Time Slowed Down

Dorsal and ventral views of museum specimen, Morpho menelaus, Peru (photo from Wikimedia Commons)
Dorsal and ventral views of museum specimen, Morpho menelaus, subspecies from Peru (photo from Wikimedia Commons)

The most beautiful butterfly I have ever seen lives in the jungles of Central and South America.

The blue morpho (Morpho menelaus) is as large as my open hand, iridescent blue above and patterned brown below.  When it flies, sunlight winks blue on its open wings.  On the upstroke it shines gold.

In Panama we were transfixed when blue morphos appeared one by one above the road, floating toward and over us.  They defied our efforts at photography so I looked for a video on YouTube.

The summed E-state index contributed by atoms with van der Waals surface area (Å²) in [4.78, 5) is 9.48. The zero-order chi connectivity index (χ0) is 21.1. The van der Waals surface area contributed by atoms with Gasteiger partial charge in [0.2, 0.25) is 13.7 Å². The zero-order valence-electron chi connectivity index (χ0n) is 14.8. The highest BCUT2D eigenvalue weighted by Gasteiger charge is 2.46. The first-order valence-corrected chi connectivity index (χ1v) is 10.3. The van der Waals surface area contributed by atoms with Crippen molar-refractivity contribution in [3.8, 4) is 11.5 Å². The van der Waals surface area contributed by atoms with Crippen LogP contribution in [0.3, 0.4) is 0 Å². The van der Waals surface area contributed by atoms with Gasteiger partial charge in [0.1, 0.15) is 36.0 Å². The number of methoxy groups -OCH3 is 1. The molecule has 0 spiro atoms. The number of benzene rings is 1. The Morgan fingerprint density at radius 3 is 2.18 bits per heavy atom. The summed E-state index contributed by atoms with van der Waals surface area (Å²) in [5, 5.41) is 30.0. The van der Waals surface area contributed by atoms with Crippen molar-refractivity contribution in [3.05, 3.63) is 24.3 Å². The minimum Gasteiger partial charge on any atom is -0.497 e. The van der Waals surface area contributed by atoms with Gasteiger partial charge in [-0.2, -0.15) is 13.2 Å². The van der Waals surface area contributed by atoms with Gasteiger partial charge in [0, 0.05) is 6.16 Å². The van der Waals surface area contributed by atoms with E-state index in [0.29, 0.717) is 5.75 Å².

But only the slow motion videos matched my memory of morphos. (We did not see the black-blue butterfly in this video, only the all-blue one.)

 

In fact they flew rather fast.  You can see in this video how hard it is to keep up with one.

 

My memory of these butterflies is in slow motion because my brain was busy processing the new and beautiful experience.  This happens to all of us when we focus on new information.  (Read more here about our perception of time. )

Perhaps that’s why I enjoy the beauty of nature.

When I watch blue morphos time slows down.

 

(photo from Wikimedia Commons; click on the image to see the original.  All videos from YouTube; click on the YouTube logos to see the videos full screen)

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